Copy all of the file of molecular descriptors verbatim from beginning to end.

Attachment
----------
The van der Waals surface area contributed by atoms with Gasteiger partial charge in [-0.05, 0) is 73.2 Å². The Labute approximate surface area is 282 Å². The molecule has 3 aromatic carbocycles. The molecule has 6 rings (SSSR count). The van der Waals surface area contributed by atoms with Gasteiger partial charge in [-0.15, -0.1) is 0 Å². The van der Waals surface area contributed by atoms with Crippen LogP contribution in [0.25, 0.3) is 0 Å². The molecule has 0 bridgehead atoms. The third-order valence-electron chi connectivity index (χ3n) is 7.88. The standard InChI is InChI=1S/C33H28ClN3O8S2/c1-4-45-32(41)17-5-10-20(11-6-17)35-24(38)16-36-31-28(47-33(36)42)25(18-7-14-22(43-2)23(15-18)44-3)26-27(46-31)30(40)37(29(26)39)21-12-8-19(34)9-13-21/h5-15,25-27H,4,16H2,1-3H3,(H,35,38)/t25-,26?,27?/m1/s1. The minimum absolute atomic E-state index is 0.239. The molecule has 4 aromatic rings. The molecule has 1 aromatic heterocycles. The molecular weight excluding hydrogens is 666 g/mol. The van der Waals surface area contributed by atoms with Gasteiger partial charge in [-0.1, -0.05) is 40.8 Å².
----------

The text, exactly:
The van der Waals surface area contributed by atoms with Gasteiger partial charge in [-0.05, 0) is 73.2 Å². The Labute approximate surface area is 282 Å². The molecule has 3 aromatic carbocycles. The molecule has 6 rings (SSSR count). The van der Waals surface area contributed by atoms with Gasteiger partial charge in [-0.15, -0.1) is 0 Å². The van der Waals surface area contributed by atoms with Crippen LogP contribution in [0.25, 0.3) is 0 Å². The molecule has 0 bridgehead atoms. The third-order valence-electron chi connectivity index (χ3n) is 7.88. The standard InChI is InChI=1S/C33H28ClN3O8S2/c1-4-45-32(41)17-5-10-20(11-6-17)35-24(38)16-36-31-28(47-33(36)42)25(18-7-14-22(43-2)23(15-18)44-3)26-27(46-31)30(40)37(29(26)39)21-12-8-19(34)9-13-21/h5-15,25-27H,4,16H2,1-3H3,(H,35,38)/t25-,26?,27?/m1/s1. The minimum absolute atomic E-state index is 0.239. The molecule has 4 aromatic rings. The molecule has 1 aromatic heterocycles. The molecular weight excluding hydrogens is 666 g/mol. The van der Waals surface area contributed by atoms with Gasteiger partial charge in [-0.1, -0.05) is 40.8 Å².